“I think it’s important for architecture to be one of the devices that’s not about propagating fictions about history and how history is written,” he said.
“When your monuments contradict the narratives that have been projected, it breaks the illusion.”
Holocaust memorial can stop people denying history
Adjaye’s design for the UK Holocaust Museum in London, which is currently at the planning stage, has caused controversy. In particular, opponents have objected to its location next to the Palace of Westminster.
Designed in collaboration with Ron Arad Associates, the museum proposal features 23 bronze fins marking the entrance to a space sunken into Victoria Tower Gardens.
A poll released days before the interview for Holocaust Memorial Day on 27 January revealed the shocking statistic that five per cent of British adults do not believe the Holocaust took place. Adjaye said he was shocked by this news.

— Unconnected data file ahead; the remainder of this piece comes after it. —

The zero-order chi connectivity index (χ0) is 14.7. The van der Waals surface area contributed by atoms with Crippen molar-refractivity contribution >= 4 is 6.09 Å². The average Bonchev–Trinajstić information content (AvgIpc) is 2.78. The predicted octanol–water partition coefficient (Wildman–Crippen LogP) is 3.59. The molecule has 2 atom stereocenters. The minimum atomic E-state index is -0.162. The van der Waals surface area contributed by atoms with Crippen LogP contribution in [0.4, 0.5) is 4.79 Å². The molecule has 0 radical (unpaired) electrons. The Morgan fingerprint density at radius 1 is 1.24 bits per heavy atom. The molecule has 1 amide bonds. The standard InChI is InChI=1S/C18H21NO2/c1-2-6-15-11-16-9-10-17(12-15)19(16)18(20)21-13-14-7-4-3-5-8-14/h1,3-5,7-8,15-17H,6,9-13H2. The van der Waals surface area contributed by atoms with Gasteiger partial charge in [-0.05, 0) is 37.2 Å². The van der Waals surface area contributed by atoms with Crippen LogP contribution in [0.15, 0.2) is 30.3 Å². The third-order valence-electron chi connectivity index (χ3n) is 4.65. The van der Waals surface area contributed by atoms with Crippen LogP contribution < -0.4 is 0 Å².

“I think it’s such an appropriate site next to parliament. I’m not interested in anybody emerging into power and denying the past,” he said.
“This monument forces that conversation to not be possible, at least around the edifice of Parliament. I don’t want somebody to be able to stand in front of parliament and deny certain truths.”
Smithsonian needed to counter rising white nationalism
In 2016 Adjaye Associates completed the Smithsonian National Museum of African American History and Culture, a museum in Washington DC that takes visitors on a journey through the history of the Black experience in the USA, from Africa to slavery through to emancipation and the civil-rights movement.